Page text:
The five most common resume problems

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Anyone who has written a CV has probably had to overcome a number of challenges – whether it is lack of work experience, gaps in employment, or explaining a short stint that didn’t work out. Facing these issues when writing your CV does not mean you’re not a worthy employee, it just means that you must find ways to explain areas that may appear negative to recruiters. If you’re struggling to explain discrepancies on your CV, the following examples will show how you can reflect your experiences more positively.


You have a big gap between jobs

Many people go through periods of unemployment, it’s perfectly natural and the good news is, given the economic slowdown, employment gaps are not uncommon. But leaving unexplained gaps on your CV will arouse suspicion with recruiters, so you need to meet the issue head-on and explain it. Whether you have taken time out to travel or taken on a personal project – you need to include this information and put a positive spin on it. These activities still involve core workplace skills such as planning, organization, and communication, which can be included on your CV. If you have taken time out for illness, there’s no need to be ashamed of it; mention it on your CV and show that you’re ready to take on the rigors of work again.


Your resume is too long

If your CV is three pages or more, you need to cut it down to hold the attention of hiring managers. Trying to figure out what to include in a resume can be a challenge, but a good rule of thumb is to only go back 15 years, or five jobs: whichever is shorter. Describing what you did on various jobs can eat up a lot of space, so keep it short. Use bullet points or simple action-orientated sentences such as: Managing a team of five people. Check your formatting and make sure you are not wasting space with large margins and poorly structured contact details.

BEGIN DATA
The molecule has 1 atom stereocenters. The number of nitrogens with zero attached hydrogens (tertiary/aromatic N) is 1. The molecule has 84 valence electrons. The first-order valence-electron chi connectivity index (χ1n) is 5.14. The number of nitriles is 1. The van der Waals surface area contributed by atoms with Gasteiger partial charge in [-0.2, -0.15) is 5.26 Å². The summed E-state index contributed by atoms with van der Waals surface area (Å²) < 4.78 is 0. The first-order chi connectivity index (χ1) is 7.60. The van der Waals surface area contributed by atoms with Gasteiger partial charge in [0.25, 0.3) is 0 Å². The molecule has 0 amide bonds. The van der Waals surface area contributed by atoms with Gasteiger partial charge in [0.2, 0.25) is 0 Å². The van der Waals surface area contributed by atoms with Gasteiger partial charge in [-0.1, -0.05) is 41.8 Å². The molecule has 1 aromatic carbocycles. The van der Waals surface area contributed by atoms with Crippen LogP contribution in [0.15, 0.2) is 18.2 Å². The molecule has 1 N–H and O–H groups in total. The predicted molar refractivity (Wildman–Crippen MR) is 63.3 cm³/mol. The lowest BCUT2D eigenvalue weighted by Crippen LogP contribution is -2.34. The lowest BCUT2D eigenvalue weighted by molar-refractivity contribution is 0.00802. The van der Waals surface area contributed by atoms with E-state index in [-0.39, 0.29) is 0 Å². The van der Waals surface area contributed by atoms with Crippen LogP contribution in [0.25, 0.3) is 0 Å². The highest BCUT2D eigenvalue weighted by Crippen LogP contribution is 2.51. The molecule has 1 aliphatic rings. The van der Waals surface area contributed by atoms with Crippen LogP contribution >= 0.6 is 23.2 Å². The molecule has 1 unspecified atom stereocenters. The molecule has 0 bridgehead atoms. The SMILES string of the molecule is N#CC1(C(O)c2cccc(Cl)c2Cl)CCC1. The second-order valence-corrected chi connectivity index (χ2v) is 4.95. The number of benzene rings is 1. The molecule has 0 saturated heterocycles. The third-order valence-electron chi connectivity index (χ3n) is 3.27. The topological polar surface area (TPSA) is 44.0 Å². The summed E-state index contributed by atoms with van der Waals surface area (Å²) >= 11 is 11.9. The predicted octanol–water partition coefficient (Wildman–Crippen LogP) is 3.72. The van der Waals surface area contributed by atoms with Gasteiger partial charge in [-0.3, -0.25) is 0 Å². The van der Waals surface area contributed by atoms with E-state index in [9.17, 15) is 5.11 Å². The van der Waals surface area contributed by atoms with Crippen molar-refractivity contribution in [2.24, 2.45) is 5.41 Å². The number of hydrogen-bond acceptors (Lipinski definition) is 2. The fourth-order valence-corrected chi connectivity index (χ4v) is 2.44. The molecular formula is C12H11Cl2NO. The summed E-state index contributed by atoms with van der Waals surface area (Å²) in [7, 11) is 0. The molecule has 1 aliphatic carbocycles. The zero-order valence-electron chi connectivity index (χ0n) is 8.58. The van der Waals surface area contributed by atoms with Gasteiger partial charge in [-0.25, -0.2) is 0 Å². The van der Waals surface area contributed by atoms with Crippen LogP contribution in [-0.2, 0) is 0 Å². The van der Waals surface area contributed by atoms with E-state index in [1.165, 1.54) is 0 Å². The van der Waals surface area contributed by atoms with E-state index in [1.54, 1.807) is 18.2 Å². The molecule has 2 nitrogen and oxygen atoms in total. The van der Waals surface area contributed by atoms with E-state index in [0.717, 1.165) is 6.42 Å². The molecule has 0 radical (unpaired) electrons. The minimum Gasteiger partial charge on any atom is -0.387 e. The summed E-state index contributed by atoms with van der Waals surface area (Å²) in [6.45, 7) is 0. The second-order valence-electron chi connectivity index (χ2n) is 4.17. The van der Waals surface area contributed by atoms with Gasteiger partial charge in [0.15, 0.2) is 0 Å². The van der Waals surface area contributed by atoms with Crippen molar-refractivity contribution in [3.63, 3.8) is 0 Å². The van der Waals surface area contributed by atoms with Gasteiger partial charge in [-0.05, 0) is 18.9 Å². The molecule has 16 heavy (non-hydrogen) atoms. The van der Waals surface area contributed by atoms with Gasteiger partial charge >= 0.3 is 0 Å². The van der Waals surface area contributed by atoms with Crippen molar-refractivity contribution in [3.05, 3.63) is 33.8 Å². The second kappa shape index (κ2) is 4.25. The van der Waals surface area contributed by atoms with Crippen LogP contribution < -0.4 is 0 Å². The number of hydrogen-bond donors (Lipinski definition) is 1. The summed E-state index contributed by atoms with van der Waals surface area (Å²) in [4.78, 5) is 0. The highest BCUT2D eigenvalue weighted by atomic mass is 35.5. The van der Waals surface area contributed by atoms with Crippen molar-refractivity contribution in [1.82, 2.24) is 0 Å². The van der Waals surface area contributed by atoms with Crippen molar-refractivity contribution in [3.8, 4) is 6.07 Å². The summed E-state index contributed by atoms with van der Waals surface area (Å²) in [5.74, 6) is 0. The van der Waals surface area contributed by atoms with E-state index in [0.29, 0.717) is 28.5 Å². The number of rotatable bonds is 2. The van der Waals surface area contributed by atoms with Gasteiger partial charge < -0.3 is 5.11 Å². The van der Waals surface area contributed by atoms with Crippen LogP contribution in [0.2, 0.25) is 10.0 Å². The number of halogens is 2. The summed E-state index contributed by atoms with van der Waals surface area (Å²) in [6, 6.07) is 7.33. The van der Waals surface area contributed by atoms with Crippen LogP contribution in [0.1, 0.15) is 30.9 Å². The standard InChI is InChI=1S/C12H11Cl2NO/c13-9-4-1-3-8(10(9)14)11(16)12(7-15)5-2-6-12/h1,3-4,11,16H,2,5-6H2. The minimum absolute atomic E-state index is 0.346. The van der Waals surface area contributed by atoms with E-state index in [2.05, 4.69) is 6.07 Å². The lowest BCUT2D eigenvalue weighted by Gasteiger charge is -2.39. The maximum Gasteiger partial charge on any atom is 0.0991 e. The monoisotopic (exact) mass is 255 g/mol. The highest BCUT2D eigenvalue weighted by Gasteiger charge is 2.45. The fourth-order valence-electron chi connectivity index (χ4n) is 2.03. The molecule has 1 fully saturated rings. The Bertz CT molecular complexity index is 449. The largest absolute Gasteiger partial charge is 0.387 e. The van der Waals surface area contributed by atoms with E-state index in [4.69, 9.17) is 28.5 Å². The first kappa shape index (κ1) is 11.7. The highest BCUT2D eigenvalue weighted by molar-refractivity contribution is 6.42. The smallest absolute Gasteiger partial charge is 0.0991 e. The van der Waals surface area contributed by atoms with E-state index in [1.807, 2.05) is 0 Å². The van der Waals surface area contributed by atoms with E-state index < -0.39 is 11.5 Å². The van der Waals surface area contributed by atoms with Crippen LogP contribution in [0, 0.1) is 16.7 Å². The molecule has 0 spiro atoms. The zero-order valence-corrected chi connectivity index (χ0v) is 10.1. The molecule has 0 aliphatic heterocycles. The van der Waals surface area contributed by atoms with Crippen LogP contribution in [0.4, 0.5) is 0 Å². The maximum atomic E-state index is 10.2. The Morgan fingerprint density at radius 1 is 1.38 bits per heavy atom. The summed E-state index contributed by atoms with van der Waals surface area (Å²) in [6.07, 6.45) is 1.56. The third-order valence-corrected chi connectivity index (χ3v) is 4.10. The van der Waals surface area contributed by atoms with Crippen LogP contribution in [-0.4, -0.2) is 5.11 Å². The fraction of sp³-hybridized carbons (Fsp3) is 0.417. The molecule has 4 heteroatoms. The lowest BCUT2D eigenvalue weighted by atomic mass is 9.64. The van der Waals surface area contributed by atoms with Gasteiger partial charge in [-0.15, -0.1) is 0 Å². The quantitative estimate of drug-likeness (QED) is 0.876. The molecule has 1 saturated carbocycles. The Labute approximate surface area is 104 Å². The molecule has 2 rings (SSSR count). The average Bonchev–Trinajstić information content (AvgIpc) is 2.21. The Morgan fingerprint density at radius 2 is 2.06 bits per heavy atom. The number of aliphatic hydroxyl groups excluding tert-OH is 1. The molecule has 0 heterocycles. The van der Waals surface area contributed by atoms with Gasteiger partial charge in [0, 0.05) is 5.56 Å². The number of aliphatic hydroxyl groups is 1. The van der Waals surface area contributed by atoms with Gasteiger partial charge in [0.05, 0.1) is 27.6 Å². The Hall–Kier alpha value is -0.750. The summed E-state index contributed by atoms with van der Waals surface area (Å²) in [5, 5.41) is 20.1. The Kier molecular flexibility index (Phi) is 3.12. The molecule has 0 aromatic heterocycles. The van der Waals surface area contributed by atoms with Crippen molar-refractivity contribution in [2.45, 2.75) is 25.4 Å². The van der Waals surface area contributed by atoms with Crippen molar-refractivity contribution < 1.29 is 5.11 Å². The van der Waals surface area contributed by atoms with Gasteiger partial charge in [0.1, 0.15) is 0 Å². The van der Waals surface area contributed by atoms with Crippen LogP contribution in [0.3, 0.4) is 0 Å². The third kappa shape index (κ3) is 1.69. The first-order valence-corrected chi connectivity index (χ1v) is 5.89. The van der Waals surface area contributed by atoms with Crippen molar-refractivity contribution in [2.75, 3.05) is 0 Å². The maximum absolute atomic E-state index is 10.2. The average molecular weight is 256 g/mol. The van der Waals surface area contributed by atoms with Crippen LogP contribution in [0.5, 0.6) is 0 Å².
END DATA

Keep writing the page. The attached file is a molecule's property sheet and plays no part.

You’re short on experience and education

You’ve found a job that you would love to have, but the description mentions education and experience you don’t have. You should go ahead and apply. Job descriptions are a wish list and it’s possible no one out there meets the exact requirements. Be honest and talk about what experience and education you have and express your desire and excitement to learn and grow.  You could use experience from your studies, volunteer work, personal projects, or anything else that relates to the jobs you are applying for. If your current role isn’t relevant, then reduce the amount of detail and only include skills that could be used in your new field.


You have done lots of short roles

Nowadays it’s common to have short roles on your CV but it can still be a turn-off for employers if not properly explained. Some recruiters may assume you have been fired or you lack commitment. To avoid appearing unreliable or a job-hopper, explain the purpose of each role and what you achieved before moving on. This will show you added value and fulfilled an important purpose for the organization.


You choose the wrong words

Your resume and cover letter are your opportunity to make a first impression to a prospective employer. You want to make sure that impression is good, so be professional, using the right tone and words. Use specific, action verbs such as “managed,” “processed” and “edited,” rather than bland words like “did.”


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